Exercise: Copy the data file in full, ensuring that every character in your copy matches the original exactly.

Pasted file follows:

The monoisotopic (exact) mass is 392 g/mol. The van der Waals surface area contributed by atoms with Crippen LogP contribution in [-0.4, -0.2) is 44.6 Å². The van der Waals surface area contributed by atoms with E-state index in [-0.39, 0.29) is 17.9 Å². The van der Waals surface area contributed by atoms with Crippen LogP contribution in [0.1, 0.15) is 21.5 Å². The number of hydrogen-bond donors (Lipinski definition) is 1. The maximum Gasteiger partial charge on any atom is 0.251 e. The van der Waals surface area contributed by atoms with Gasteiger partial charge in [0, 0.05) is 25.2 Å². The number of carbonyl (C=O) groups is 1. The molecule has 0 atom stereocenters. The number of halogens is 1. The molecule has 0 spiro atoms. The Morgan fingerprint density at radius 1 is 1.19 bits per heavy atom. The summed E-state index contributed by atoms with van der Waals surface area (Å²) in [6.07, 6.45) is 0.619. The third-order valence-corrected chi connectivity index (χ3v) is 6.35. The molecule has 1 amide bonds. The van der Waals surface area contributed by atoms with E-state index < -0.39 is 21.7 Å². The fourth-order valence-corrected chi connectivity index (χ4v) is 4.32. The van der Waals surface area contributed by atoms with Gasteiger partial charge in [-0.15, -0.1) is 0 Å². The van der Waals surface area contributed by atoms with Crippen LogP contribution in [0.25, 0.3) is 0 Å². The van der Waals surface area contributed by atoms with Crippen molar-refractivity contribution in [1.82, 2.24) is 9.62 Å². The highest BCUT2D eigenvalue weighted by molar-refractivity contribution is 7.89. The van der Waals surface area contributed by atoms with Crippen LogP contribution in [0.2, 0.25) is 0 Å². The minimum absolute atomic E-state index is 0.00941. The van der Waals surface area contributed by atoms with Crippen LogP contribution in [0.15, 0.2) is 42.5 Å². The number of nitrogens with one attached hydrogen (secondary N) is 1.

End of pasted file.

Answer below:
The monoisotopic (exact) mass is 392 g/mol. The van der Waals surface area contributed by atoms with Crippen LogP contribution in [-0.4, -0.2) is 44.6 Å². The van der Waals surface area contributed by atoms with E-state index in [-0.39, 0.29) is 17.9 Å². The van der Waals surface area contributed by atoms with Crippen LogP contribution in [0.1, 0.15) is 21.5 Å². The number of hydrogen-bond donors (Lipinski definition) is 1. The maximum Gasteiger partial charge on any atom is 0.251 e. The van der Waals surface area contributed by atoms with Gasteiger partial charge in [0, 0.05) is 25.2 Å². The number of carbonyl (C=O) groups is 1. The molecule has 0 atom stereocenters. The number of halogens is 1. The molecule has 0 spiro atoms. The Morgan fingerprint density at radius 1 is 1.19 bits per heavy atom. The summed E-state index contributed by atoms with van der Waals surface area (Å²) in [6.07, 6.45) is 0.619. The third-order valence-corrected chi connectivity index (χ3v) is 6.35. The molecule has 1 amide bonds. The van der Waals surface area contributed by atoms with E-state index < -0.39 is 21.7 Å². The fourth-order valence-corrected chi connectivity index (χ4v) is 4.32. The van der Waals surface area contributed by atoms with Gasteiger partial charge in [-0.15, -0.1) is 0 Å². The van der Waals surface area contributed by atoms with Crippen LogP contribution in [0.25, 0.3) is 0 Å². The van der Waals surface area contributed by atoms with Crippen molar-refractivity contribution in [1.82, 2.24) is 9.62 Å². The highest BCUT2D eigenvalue weighted by molar-refractivity contribution is 7.89. The van der Waals surface area contributed by atoms with Crippen LogP contribution in [0.2, 0.25) is 0 Å². The minimum absolute atomic E-state index is 0.00941. The van der Waals surface area contributed by atoms with Crippen LogP contribution in [0.15, 0.2) is 42.5 Å². The number of nitrogens with one attached hydrogen (secondary N) is 1.